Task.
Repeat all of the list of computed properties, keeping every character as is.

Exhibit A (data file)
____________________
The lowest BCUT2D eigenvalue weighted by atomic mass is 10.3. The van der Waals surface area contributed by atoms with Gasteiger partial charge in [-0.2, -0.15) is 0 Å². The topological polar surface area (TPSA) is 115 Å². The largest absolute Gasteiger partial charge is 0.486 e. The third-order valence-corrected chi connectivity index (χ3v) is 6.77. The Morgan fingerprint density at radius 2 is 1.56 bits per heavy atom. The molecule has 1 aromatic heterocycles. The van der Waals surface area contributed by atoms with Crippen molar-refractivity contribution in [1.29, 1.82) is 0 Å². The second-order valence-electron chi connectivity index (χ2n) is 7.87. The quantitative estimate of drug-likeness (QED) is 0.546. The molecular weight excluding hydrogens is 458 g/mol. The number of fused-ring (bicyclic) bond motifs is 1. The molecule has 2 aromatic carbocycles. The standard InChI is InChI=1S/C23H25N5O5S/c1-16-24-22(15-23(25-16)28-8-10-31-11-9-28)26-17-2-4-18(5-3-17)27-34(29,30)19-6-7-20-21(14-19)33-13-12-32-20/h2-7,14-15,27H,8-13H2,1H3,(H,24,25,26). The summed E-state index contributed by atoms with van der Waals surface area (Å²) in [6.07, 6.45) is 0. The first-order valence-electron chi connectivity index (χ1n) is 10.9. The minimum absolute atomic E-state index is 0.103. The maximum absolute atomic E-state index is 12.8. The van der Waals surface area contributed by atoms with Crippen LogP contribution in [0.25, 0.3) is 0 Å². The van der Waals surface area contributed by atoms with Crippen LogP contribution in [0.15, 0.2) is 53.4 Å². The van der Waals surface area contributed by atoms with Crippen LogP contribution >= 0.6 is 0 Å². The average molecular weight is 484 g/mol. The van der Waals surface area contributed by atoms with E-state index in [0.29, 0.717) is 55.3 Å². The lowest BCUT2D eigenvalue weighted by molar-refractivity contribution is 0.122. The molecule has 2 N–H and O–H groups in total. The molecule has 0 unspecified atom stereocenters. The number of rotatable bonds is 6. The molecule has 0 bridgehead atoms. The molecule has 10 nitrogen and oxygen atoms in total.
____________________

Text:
The lowest BCUT2D eigenvalue weighted by atomic mass is 10.3. The van der Waals surface area contributed by atoms with Gasteiger partial charge in [-0.2, -0.15) is 0 Å². The topological polar surface area (TPSA) is 115 Å². The largest absolute Gasteiger partial charge is 0.486 e. The third-order valence-corrected chi connectivity index (χ3v) is 6.77. The Morgan fingerprint density at radius 2 is 1.56 bits per heavy atom. The molecule has 1 aromatic heterocycles. The van der Waals surface area contributed by atoms with Crippen molar-refractivity contribution in [1.29, 1.82) is 0 Å². The second-order valence-electron chi connectivity index (χ2n) is 7.87. The quantitative estimate of drug-likeness (QED) is 0.546. The molecular weight excluding hydrogens is 458 g/mol. The number of fused-ring (bicyclic) bond motifs is 1. The molecule has 2 aromatic carbocycles. The standard InChI is InChI=1S/C23H25N5O5S/c1-16-24-22(15-23(25-16)28-8-10-31-11-9-28)26-17-2-4-18(5-3-17)27-34(29,30)19-6-7-20-21(14-19)33-13-12-32-20/h2-7,14-15,27H,8-13H2,1H3,(H,24,25,26). The summed E-state index contributed by atoms with van der Waals surface area (Å²) in [6.07, 6.45) is 0. The first-order valence-electron chi connectivity index (χ1n) is 10.9. The minimum absolute atomic E-state index is 0.103. The maximum absolute atomic E-state index is 12.8. The van der Waals surface area contributed by atoms with Crippen LogP contribution in [0.25, 0.3) is 0 Å². The van der Waals surface area contributed by atoms with Crippen LogP contribution in [0.15, 0.2) is 53.4 Å². The van der Waals surface area contributed by atoms with Crippen LogP contribution >= 0.6 is 0 Å². The average molecular weight is 484 g/mol. The van der Waals surface area contributed by atoms with E-state index in [0.29, 0.717) is 55.3 Å². The lowest BCUT2D eigenvalue weighted by molar-refractivity contribution is 0.122. The molecule has 2 N–H and O–H groups in total. The molecule has 0 unspecified atom stereocenters. The number of rotatable bonds is 6. The molecule has 0 bridgehead atoms. The molecule has 10 nitrogen and oxygen atoms in total.